mortgage brokers and lenders should pay close attention to these trends to best position themselves and
their clients for the future.
Over the past few years, the multifamily market has
experienced a great deal of lender interest, with
attention on markets such as Austin, Texas; Charlotte,
North Carolina; Atlanta and Dallas. Whether as a result
of wage- and job-growth patterns, the changing priorities among a new generation of households or some
combination of those variables, there continues to be
opportunity for investors in the multifamily market.
The growth trajectory for the multifamily market,
however, is slowing. Consequently, investors and borrowers, as well as the lenders and mortgage brokers
who serve them, should use caution and monitor for
signs of overbuilding.
On the flip side, there is a continuous, growing need
for affordable housing across the country. According
to the U.S. Department of Housing and Urban Development, an estimated 12 million households now pay more
than 50 percent of their annual income for housing — a
ratio more than 30 percent is considered cost burdened.
Why is that? The number of households needing affordable housing has grown and the supply has not kept
pace. In the years ahead, the industry will need to pursue
many unique financing avenues to find a solution.
Consumer spending grew at a 2.8 percent annualized
pace during the second quarter of 2017, according to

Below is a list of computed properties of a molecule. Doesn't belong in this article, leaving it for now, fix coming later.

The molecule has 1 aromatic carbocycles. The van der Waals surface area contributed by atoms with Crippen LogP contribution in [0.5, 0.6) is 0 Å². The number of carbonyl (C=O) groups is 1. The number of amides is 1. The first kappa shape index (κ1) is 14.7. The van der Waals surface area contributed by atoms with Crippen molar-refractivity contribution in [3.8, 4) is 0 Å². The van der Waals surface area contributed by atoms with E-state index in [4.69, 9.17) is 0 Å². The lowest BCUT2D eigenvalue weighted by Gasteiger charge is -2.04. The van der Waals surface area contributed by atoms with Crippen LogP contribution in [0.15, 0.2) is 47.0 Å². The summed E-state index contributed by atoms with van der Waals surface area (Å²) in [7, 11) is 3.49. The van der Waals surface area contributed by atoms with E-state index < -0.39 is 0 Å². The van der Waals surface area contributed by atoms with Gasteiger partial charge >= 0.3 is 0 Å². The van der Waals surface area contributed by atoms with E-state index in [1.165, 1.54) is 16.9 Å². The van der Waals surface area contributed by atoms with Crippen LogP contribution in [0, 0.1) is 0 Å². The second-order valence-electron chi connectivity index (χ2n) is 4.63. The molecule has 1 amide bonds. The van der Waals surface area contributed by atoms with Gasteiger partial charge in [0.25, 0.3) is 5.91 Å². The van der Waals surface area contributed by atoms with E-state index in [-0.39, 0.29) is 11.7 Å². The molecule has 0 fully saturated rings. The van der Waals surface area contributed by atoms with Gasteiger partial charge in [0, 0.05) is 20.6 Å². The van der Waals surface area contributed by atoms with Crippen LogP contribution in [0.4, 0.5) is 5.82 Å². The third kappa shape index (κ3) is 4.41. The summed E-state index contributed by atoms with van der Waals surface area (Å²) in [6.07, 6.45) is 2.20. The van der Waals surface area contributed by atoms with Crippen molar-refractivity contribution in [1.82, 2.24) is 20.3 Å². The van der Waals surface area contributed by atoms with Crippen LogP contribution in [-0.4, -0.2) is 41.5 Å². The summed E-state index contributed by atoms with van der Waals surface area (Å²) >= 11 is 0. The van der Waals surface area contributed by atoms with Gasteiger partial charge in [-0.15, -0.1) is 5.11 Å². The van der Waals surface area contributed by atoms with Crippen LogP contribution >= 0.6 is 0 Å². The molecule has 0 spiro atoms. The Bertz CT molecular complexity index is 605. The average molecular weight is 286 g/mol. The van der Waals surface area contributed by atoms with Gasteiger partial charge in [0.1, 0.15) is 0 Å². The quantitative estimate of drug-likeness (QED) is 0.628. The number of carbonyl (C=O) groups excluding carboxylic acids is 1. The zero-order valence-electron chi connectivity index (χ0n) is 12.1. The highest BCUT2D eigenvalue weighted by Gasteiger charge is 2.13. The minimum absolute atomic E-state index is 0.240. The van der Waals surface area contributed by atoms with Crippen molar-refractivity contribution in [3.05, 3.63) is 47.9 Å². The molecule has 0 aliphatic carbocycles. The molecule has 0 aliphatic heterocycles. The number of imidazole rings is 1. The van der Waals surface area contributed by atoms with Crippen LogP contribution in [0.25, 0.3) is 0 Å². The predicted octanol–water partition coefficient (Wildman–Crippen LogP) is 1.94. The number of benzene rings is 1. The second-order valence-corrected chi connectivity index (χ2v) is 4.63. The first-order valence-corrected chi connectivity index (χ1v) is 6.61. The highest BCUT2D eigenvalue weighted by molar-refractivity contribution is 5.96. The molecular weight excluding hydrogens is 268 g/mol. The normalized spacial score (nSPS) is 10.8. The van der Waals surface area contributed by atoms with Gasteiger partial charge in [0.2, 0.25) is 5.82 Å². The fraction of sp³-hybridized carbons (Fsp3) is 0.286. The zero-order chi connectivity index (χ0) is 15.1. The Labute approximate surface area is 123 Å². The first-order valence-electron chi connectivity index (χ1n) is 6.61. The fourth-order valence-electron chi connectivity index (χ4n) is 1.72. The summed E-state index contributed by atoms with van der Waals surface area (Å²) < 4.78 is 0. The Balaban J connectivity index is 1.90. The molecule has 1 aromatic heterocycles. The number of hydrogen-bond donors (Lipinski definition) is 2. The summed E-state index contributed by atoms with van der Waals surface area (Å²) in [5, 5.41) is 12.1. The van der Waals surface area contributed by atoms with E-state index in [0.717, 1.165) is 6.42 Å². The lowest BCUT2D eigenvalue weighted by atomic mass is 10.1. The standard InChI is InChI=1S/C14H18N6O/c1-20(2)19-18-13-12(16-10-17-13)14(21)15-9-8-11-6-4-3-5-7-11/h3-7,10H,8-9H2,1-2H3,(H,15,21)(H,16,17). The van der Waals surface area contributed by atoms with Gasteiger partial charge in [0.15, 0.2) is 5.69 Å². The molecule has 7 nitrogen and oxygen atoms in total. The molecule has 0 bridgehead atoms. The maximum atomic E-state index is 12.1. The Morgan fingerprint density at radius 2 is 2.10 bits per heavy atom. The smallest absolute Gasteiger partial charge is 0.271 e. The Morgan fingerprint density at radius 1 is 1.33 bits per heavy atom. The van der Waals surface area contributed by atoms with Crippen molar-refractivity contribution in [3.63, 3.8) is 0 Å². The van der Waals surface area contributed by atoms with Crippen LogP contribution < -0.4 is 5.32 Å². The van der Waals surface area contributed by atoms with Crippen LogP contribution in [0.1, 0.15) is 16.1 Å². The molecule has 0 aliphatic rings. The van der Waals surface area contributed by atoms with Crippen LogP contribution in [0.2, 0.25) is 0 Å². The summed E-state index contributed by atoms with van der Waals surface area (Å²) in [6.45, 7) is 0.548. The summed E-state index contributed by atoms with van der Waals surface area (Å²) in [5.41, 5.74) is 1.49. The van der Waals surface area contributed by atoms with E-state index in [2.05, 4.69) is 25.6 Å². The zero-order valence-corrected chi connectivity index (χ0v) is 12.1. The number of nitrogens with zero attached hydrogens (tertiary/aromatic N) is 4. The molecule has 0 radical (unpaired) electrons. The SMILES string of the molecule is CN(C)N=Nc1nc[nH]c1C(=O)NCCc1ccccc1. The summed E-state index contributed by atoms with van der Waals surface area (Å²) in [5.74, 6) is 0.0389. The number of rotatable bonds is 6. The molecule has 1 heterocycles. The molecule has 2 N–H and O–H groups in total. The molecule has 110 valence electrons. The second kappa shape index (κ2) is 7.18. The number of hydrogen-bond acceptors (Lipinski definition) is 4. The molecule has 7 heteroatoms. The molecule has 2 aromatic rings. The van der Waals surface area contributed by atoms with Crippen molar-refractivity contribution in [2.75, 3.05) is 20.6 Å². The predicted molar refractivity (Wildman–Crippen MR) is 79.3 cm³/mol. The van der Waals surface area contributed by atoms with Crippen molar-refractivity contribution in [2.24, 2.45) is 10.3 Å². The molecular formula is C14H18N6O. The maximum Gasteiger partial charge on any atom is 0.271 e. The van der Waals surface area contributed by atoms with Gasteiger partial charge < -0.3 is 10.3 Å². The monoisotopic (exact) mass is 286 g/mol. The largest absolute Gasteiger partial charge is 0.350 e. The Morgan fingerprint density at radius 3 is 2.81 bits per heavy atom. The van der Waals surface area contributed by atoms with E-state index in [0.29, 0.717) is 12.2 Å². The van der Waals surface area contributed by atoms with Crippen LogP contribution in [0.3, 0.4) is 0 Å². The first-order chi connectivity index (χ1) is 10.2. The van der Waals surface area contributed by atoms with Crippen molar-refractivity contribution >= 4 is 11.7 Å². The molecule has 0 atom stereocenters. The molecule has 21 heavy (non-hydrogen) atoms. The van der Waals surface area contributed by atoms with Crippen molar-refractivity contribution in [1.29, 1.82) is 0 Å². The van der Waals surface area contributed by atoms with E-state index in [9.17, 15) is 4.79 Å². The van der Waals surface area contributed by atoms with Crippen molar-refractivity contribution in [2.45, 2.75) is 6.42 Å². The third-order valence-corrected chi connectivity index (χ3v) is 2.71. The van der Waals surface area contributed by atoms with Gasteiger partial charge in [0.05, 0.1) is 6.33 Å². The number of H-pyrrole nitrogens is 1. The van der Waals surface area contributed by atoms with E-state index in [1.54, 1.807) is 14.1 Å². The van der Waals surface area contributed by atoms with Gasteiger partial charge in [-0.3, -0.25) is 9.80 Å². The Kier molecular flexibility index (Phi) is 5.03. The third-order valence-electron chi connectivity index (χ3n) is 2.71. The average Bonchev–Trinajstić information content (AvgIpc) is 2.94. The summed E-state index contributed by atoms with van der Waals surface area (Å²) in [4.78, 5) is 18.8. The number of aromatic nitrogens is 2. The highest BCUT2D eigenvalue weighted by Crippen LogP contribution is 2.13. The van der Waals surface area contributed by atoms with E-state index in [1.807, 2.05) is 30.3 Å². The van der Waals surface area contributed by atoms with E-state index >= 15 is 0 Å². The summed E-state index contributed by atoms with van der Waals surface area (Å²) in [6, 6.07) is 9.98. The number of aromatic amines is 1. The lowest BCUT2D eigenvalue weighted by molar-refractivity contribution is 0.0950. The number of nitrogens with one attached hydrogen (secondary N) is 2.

the Federal Reserve’s personal consumption expenditures price index. That expansion marks a return of
consumer-spending momentum and bolsters the
overall outlook for economic growth.
Despite this increase, the retail real estate industry has
experienced significant change in recent years, and the
transformation is profound and will continue throughout
sector. There are many benefits to building green,
including improving operational efficiency, potentially
lowering energy costs and meeting building-code
requirements. Tenants place a high demand on green
buildings, because they have a positive impact on
health and productivity.
Consumer-buying behaviors are not only impacting
the retail real estate industry, they also have significant
influence on industrial properties.
Consumers’ need for immediacy and convenience
is driving demand for additional distribution centers
across the country. A majority of retailers and e-commerce
sites are pursuing distribution centers within close
proximity to the biggest U.S. cities.
According to the U.S. Census Bureau , the trajectory
of e-commerce sales will continue to rise, creating a
continued need for industrial real estate.
n n n
Ultimately, macro-economic signs point to a healthy
financial landscape as we transition into 2018. Changing
market trends, however, including global and political
uncertainty, are expected to have a significant impact
on the real estate and business communities going
forward, as well as on commercial mortgage brokers
and lenders dependent on the dynamics of the real
Owners, borrowers, investors and the brokers who
serve them should closely monitor these changes, and
maintain an open dialogue with financing partners to
ensure that strategies can be revised as the market
environment shifts in the coming years. n
“Given the length
of the economic
recovery and the
uncertainty of tax